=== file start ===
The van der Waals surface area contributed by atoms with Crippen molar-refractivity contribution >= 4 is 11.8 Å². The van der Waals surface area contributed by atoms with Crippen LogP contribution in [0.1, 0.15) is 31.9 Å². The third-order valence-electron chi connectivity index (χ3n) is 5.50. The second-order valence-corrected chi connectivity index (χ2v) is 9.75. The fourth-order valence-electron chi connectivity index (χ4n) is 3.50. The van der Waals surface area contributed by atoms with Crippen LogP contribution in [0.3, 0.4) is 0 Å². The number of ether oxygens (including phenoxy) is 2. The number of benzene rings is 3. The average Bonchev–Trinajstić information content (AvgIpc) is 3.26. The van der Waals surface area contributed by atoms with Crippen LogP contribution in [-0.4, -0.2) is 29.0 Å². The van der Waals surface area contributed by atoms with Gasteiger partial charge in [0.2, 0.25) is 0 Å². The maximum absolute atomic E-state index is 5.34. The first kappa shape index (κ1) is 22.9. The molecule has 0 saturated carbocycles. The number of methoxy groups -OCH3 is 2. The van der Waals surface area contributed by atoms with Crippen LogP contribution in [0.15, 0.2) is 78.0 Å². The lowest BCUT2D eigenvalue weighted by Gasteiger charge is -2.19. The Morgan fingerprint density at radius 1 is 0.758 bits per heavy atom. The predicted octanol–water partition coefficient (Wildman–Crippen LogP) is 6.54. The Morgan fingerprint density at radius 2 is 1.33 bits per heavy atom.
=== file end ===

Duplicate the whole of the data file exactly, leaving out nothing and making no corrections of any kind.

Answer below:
The van der Waals surface area contributed by atoms with Crippen molar-refractivity contribution >= 4 is 11.8 Å². The van der Waals surface area contributed by atoms with Crippen LogP contribution in [0.1, 0.15) is 31.9 Å². The third-order valence-electron chi connectivity index (χ3n) is 5.50. The second-order valence-corrected chi connectivity index (χ2v) is 9.75. The fourth-order valence-electron chi connectivity index (χ4n) is 3.50. The van der Waals surface area contributed by atoms with Crippen LogP contribution in [0.3, 0.4) is 0 Å². The number of ether oxygens (including phenoxy) is 2. The number of benzene rings is 3. The average Bonchev–Trinajstić information content (AvgIpc) is 3.26. The van der Waals surface area contributed by atoms with Crippen LogP contribution in [-0.4, -0.2) is 29.0 Å². The van der Waals surface area contributed by atoms with Gasteiger partial charge in [0.2, 0.25) is 0 Å². The maximum absolute atomic E-state index is 5.34. The first kappa shape index (κ1) is 22.9. The molecule has 0 saturated carbocycles. The number of methoxy groups -OCH3 is 2. The van der Waals surface area contributed by atoms with Crippen LogP contribution in [0.15, 0.2) is 78.0 Å². The lowest BCUT2D eigenvalue weighted by Gasteiger charge is -2.19. The Morgan fingerprint density at radius 1 is 0.758 bits per heavy atom. The predicted octanol–water partition coefficient (Wildman–Crippen LogP) is 6.54. The Morgan fingerprint density at radius 2 is 1.33 bits per heavy atom.